- And speaking of the disparities in our economy, there is growing concern that wealth inequality is making its way into philanthropy. The super rich are disproportionately making up American giving and are supporting their own self interests (i.e. their alma maters, donor advised funds that provide personal tax benefits but no social benefits) as opposed to a redistribution of wealth to the poor.
- Teach For America, the often heralded nonprofit that sends recent college graduates into challenged schools to teach for 2 years, marks its 25th anniversary this year. NPR reports on the challenges the organization faces, including a “self-described TFA resistance movement [with] former corps members [who] say their youthful idealism was cynically co-opted by a group that, in the big picture, acts to the detriment of public education.” Yikes.
- Amazing blogger David Henderson from Full Contact Philanthropy took a writing hiatus earlier this year, but he’s back with a vengeance, and I am loving every one of his posts, especially December’s critique of Charity Navigator’s “naughty and nice list”.
- As is her annual tradition, Lucy Bernholz offers her 2015 philanthropy buzzwords. My personal favorite are “artivists” and “citizen science.”
- I would love to see more nonprofits (and foundations) getting into the advocacy game. Rick Anderson, writing on the Markets for Good blog, provides a really interesting case study of how Washington Nonprofits, the state association for the 58,000+ charitable organizations in Washington State, has been using data to better coordinate with state agencies, elected officials, other nonprofits and foundations.
- December marked the third annual Giving Tuesday, and it was the most profitable yet, raising over $45 Million. Perhaps we have a movement?
- The Wild Apricot blog offers 5 Social Media Trends That Could Impact Nonprofits in 2015.
- Kate Barr from the Nonprofits Assistance Fund encourages nonprofit leaders to stop fearing money. As she puts it, “Let’s eliminate the fear of finance from the nonprofit sector. It doesn’t serve us personally or organizationally. Why? Because nonprofits with strong financial leadership are better equipped to deliver on their promises to the community, explore new territories and foster innovation.” Amen to that!
- The fundraising anomaly of last summer’s ALS Ice Bucket Challenge left a lot of outstanding questions. Not least of which is whether ALS would be able to retain any of those new donors. Beth Kanter talks to ALS CEO Barb Newhouse about exactly that question.
Photo Credit: US Department of Agriculture
I have to be honest. I am so sick of hearing about the ice bucket challenge that I am loathe to write about it. But I wonder if many in the nonprofit and philanthropic sector are falling victim, yet again, to shiny object syndrome, so I feel compelled to say something.
To me the ice bucket challenge is yet another example of what happens so often in the world of fundraising. Nonprofit board members and staff hate fundraising, so they desperately search for a magic bullet to make it all go away.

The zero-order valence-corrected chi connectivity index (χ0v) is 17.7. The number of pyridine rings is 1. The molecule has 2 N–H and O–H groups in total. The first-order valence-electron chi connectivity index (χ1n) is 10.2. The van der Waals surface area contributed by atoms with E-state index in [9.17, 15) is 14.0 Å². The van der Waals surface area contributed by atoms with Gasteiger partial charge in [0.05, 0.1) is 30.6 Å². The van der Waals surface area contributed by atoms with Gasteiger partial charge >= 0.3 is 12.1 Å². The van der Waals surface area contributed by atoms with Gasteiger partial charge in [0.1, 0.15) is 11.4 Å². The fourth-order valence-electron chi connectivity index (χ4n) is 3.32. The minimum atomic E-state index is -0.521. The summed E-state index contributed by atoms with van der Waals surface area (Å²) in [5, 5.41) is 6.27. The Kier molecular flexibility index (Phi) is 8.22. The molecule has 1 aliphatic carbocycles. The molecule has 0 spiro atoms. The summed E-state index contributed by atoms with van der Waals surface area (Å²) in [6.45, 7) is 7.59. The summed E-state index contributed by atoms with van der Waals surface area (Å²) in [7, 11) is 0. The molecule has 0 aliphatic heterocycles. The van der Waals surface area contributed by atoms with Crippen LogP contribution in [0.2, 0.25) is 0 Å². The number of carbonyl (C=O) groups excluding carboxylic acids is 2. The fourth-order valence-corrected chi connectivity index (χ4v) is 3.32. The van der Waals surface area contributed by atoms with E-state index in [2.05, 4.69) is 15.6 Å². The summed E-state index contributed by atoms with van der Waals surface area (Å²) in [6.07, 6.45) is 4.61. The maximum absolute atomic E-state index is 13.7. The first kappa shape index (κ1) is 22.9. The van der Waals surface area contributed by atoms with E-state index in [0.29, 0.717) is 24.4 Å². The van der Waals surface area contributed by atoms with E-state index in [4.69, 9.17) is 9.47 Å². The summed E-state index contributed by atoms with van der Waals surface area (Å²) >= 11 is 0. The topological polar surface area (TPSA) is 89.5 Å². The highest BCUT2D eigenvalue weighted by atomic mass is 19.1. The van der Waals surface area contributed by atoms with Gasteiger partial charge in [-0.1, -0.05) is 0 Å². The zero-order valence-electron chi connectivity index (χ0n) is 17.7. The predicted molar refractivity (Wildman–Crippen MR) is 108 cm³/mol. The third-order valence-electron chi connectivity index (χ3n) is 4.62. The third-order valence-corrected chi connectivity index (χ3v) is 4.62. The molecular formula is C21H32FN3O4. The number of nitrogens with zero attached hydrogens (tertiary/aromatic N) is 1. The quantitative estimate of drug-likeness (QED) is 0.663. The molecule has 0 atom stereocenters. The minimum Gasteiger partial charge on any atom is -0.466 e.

Sometimes that magic bullet is “an endowment,” sometimes its “earned income,” more recently it has been “crowdfunding.” This month it’s a form of crowdfunding taken to the extreme, the ice bucket challenge. Some have been so swept up in the hype that they have gone as far to say that the challenge is “rewriting the charity model.”
The reality is that if you want to create social change you need to develop a sustainable financial model that aligns with your long-term goals. It’s not sexy, it’s not easy, and I’m probably one of the few people on this planet who thinks it’s fun. But there it is.
While many nonprofits are scrambling to figure out how to create their own ice bucket challenge, and some thought leaders are offering tips along the way, maybe we should all just take a step back.
Let’s be very clear. ALS’s close to $100 million windfall is not a revenue stream. It is a one-time infusion of money. Yes, ALS may try to replicate the ice bucket challenge on a regular basis, but the stars will never align in quite the same way, people will move on to the next shiny object, and the money will eventually fade.
Because this pile of money is not a revenue stream, ALS can’t and shouldn’t add long-term staffing or programming because the money won’t be there next year. At the same time, they probably can’t create an endowment because the donors’ intent was not for the money to sit in a bank account. Regranting the money is also tricky, again because donor intent was for it to go specifically to ALS. In all of this ALS will be under the microscope, because as Ken Berger of CharityNavigator cautioned, a year from now everyone will be asking where the money went.
One of the few paths that I see for ALS is to treat the money like capacity capital. This could be an opportunity to invest some of the windfall in building a stronger organization by investing in technology, infrastructure, and systems. And they could do the same for their affiliates. They could require capacity building plans and budgets and invest in those plans accordingly. They could, in essence, create a $100 million capacity capital investment fund for the ALS system.
But the point is that far from being a great thing that all nonprofits should strive to emulate, the ice bucket challenge creates a complex and potentially damaging problem.
So instead of spending board and staff time trying to dream up the next ice bucket challenge, please, please, please spend that time and those resources building your financial model, by creating a long-term financial strategy, raising capacity capital to build your revenue-generating function, developing a compelling strategic plan in which people will want to invest, and growing and educating your board.
These are the ingredients for a robust, sustainable financial model. Not a bucket of water, a video camera, and a social media stream.
Photo Credit: StoiKNA